Mama Africa

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Hello Familyyyyyyyy!!  Let’s go ahh-WAYYYYYYYY
Soli’s trademark tempo always hung on her last syllable.  She dragged it out in a cheerful manner, as though telling us to grab on and get ready for the ride of our lives.  The 24 of us had only just packed onto our “chariot” of an armoured truck so we weren’t used to it yet, so we just quietly smiled back at her like the well trained Westerners we were.  She laughed and off we went.  Not much could phase this sassy chick who had spent years traveling the African bush.
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NORTH
 
We headed north, out of Capetown and into A-F-R-I-C-A.  AFRICA!!!!!! The idea of Africa enchanted me from the very first second I heard of it. My imagination ran wild with ideals of tribal life, rugged and rampant bush, and wildlife so abundant that humans might as well not exist.  Tarzan wasn’t a bad dream either. 
 
It took me almost 20 years from those very first dreams to actually step foot onto our mother continent.  20 years since I first scoured my Nana’s encyclopaedias and National Geographic collection for everything I could absorb on mama Africa.  20 years of learning, listening and waiting.  Until one day I wasn't waiting any more. 
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The road stretched before us and my eyes with it.  I yearned to get lost there, to discover Africa – her beauty, her nature and most of all, her spirit.  Fields, deserts, mountains, rivers, dunes, and balboa trees all rolled by in a beautiful immersive reel that was genuinely soothing to the soul.  You may have seen all of these before, but never like this.  Never under the vastness of the African sky.  Never with lions roaming nearby.  Never after meeting men who walked across their countries as a rite of passage.  Your senses feel it and your words will never do it justice, this indescribable and overwhelming sense of freedom. 
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Few places can live up to 20 years of expectations, Africa did. 
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Some days into our journey throughout Southern Africa, after we had been subjected to reveal ourselves to the group, taught how to properly set up camp and scolded for not cleaning it up well enough, Soli had basically become our adopted mother.  We learned she actually was a mother, to two beautiful children in Vic Falls who lived with her mother.  She told us stories of growing up there, regaling us with encounters with elephants and telling us of all the art and crafts they made there.  Little did I know then that I would end up ditching the truck some weeks later to accept her invitation to go experience her home for myself.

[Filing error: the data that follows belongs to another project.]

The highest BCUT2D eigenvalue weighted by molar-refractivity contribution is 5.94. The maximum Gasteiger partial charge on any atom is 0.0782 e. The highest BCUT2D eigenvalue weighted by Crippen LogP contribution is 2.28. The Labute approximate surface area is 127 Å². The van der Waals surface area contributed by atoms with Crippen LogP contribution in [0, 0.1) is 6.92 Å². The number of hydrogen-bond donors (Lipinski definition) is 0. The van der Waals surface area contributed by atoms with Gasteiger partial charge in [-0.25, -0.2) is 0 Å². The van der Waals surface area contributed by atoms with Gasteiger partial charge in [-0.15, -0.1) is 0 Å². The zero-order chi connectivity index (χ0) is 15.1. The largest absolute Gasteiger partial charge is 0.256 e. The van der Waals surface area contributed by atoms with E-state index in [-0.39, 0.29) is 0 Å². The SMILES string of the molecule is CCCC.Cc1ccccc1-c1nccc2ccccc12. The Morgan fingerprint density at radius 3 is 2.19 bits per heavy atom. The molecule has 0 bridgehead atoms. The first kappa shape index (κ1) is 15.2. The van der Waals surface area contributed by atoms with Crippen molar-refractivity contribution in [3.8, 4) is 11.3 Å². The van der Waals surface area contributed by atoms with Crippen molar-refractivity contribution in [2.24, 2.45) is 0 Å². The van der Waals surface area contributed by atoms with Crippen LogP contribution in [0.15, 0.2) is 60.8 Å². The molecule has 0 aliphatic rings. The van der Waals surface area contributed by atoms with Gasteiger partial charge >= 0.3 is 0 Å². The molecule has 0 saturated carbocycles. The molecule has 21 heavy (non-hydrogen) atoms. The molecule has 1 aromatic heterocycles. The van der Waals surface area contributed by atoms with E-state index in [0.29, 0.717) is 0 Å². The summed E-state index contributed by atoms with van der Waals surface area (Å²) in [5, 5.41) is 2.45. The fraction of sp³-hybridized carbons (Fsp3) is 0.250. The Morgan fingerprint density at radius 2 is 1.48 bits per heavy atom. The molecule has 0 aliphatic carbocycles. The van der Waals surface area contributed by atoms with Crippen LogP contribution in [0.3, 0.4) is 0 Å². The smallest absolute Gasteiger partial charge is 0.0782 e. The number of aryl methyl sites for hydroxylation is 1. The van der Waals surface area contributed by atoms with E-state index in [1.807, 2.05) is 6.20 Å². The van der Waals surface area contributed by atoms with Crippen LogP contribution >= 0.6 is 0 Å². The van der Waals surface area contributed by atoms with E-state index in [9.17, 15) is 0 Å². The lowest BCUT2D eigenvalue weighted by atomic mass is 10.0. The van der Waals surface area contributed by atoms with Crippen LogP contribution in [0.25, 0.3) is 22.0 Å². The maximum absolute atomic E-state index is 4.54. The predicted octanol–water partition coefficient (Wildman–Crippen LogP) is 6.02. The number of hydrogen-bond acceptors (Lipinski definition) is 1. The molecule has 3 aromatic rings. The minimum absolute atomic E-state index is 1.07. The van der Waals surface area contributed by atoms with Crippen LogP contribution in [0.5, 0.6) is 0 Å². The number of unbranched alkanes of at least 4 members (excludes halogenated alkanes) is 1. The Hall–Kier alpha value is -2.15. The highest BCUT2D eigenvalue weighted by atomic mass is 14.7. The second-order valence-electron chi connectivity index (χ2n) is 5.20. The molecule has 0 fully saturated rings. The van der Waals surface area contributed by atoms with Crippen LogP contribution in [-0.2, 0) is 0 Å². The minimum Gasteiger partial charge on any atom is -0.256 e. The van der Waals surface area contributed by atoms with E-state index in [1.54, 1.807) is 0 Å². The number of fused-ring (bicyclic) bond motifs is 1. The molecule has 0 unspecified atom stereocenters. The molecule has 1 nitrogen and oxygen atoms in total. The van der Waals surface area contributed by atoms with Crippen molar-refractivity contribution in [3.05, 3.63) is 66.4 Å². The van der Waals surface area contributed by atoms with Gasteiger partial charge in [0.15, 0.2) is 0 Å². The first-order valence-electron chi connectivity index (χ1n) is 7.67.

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 But today we were still on the truck, setting up camp under a lone tree deep in the desert.  And it was her birthday! So naturally we went all out, which while you are bush camping and have no access to stores means we sang as loud as we could, crafted her a necklace out of what we had and made her dance. 
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And in that moment we connected to the heart of Africa. 
On this night, under the stars, together, we celebrated life – our new mama’s and each other’s as we had all been brought together by this incredible and powerful continent. 
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It’s this power, this overwhelming place and sense of connection that I knew I needed to celebrate and to share through Kalisi.  When we began to create what is now the Soliwe print we recalled how vibrant she is, how much she knows her beautiful home and how bold and strong (and hilarious!) she is.  The Soliwe print we created is a literal dedication to this amazing woman, to our mama and our guide who, to us, remains one of Africa’s most incredible, strong and beautiful queens to this day.  We love you Soli.
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Sunset fish river canyon south Africa
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